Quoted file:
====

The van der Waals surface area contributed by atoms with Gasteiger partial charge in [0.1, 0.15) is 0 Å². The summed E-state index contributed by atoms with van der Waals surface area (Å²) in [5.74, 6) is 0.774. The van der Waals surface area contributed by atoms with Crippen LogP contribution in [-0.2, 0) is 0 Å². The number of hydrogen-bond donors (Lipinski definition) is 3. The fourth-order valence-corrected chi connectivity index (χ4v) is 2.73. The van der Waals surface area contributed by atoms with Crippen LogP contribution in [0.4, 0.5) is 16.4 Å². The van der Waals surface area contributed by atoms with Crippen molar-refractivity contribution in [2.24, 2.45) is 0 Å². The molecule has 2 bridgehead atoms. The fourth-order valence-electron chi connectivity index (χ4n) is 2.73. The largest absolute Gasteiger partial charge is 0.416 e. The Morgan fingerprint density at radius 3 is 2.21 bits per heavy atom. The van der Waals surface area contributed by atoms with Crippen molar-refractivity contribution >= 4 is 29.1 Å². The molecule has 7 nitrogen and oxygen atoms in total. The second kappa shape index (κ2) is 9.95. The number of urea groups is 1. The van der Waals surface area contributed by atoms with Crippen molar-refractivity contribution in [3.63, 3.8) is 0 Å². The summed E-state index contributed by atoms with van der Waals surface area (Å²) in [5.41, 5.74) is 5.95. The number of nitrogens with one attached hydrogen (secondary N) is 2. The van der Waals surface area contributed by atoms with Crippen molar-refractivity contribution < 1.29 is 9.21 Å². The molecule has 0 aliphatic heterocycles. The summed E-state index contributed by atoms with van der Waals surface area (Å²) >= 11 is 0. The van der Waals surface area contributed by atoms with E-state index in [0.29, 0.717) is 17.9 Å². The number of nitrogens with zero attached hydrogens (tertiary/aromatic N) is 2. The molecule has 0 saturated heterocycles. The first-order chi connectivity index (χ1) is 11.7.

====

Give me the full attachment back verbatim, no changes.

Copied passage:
The van der Waals surface area contributed by atoms with Gasteiger partial charge in [0.1, 0.15) is 0 Å². The summed E-state index contributed by atoms with van der Waals surface area (Å²) in [5.74, 6) is 0.774. The van der Waals surface area contributed by atoms with Crippen LogP contribution in [-0.2, 0) is 0 Å². The number of hydrogen-bond donors (Lipinski definition) is 3. The fourth-order valence-corrected chi connectivity index (χ4v) is 2.73. The van der Waals surface area contributed by atoms with Crippen LogP contribution in [0.4, 0.5) is 16.4 Å². The van der Waals surface area contributed by atoms with Crippen molar-refractivity contribution in [2.24, 2.45) is 0 Å². The molecule has 2 bridgehead atoms. The fourth-order valence-electron chi connectivity index (χ4n) is 2.73. The largest absolute Gasteiger partial charge is 0.416 e. The Morgan fingerprint density at radius 3 is 2.21 bits per heavy atom. The van der Waals surface area contributed by atoms with Crippen molar-refractivity contribution >= 4 is 29.1 Å². The molecule has 7 nitrogen and oxygen atoms in total. The second kappa shape index (κ2) is 9.95. The number of urea groups is 1. The van der Waals surface area contributed by atoms with Crippen molar-refractivity contribution in [3.63, 3.8) is 0 Å². The summed E-state index contributed by atoms with van der Waals surface area (Å²) in [5.41, 5.74) is 5.95. The number of nitrogens with one attached hydrogen (secondary N) is 2. The van der Waals surface area contributed by atoms with Crippen molar-refractivity contribution < 1.29 is 9.21 Å². The molecule has 0 aliphatic heterocycles. The summed E-state index contributed by atoms with van der Waals surface area (Å²) >= 11 is 0. The van der Waals surface area contributed by atoms with E-state index in [0.29, 0.717) is 17.9 Å². The number of nitrogens with zero attached hydrogens (tertiary/aromatic N) is 2. The molecule has 0 saturated heterocycles. The first-order chi connectivity index (χ1) is 11.7.